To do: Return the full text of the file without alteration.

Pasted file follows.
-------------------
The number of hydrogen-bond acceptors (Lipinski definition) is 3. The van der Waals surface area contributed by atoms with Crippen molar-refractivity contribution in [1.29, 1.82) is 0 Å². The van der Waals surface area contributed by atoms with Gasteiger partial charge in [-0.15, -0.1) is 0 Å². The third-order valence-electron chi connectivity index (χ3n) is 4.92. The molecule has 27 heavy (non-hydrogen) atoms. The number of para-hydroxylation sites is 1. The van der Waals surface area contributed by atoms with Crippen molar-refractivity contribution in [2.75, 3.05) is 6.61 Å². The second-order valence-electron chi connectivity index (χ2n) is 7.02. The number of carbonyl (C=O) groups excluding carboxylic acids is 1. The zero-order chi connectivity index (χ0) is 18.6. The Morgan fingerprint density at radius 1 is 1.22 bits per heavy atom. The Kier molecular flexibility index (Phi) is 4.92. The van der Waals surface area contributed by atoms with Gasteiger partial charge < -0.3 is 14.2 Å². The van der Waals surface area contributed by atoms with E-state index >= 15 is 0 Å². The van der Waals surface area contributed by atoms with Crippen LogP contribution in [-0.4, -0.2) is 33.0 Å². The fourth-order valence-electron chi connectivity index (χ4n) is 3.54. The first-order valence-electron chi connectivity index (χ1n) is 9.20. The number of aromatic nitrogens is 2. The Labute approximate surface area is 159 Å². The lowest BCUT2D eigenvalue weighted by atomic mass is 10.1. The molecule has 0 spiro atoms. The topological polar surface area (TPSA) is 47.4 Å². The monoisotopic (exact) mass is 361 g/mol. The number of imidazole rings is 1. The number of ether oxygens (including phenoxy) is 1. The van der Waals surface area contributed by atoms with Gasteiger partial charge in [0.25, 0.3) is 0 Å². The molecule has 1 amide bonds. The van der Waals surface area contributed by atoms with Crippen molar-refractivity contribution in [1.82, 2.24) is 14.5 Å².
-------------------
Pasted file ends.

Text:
The number of hydrogen-bond acceptors (Lipinski definition) is 3. The van der Waals surface area contributed by atoms with Crippen molar-refractivity contribution in [1.29, 1.82) is 0 Å². The van der Waals surface area contributed by atoms with Gasteiger partial charge in [-0.15, -0.1) is 0 Å². The third-order valence-electron chi connectivity index (χ3n) is 4.92. The molecule has 27 heavy (non-hydrogen) atoms. The number of para-hydroxylation sites is 1. The van der Waals surface area contributed by atoms with Crippen molar-refractivity contribution in [2.75, 3.05) is 6.61 Å². The second-order valence-electron chi connectivity index (χ2n) is 7.02. The number of carbonyl (C=O) groups excluding carboxylic acids is 1. The zero-order chi connectivity index (χ0) is 18.6. The Morgan fingerprint density at radius 1 is 1.22 bits per heavy atom. The Kier molecular flexibility index (Phi) is 4.92. The van der Waals surface area contributed by atoms with Gasteiger partial charge < -0.3 is 14.2 Å². The van der Waals surface area contributed by atoms with E-state index >= 15 is 0 Å². The van der Waals surface area contributed by atoms with Crippen LogP contribution in [-0.4, -0.2) is 33.0 Å². The fourth-order valence-electron chi connectivity index (χ4n) is 3.54. The first-order valence-electron chi connectivity index (χ1n) is 9.20. The number of aromatic nitrogens is 2. The Labute approximate surface area is 159 Å². The lowest BCUT2D eigenvalue weighted by atomic mass is 10.1. The molecule has 0 spiro atoms. The topological polar surface area (TPSA) is 47.4 Å². The monoisotopic (exact) mass is 361 g/mol. The number of imidazole rings is 1. The number of ether oxygens (including phenoxy) is 1. The van der Waals surface area contributed by atoms with Gasteiger partial charge in [0.25, 0.3) is 0 Å². The molecule has 1 amide bonds. The van der Waals surface area contributed by atoms with Crippen molar-refractivity contribution in [1.82, 2.24) is 14.5 Å².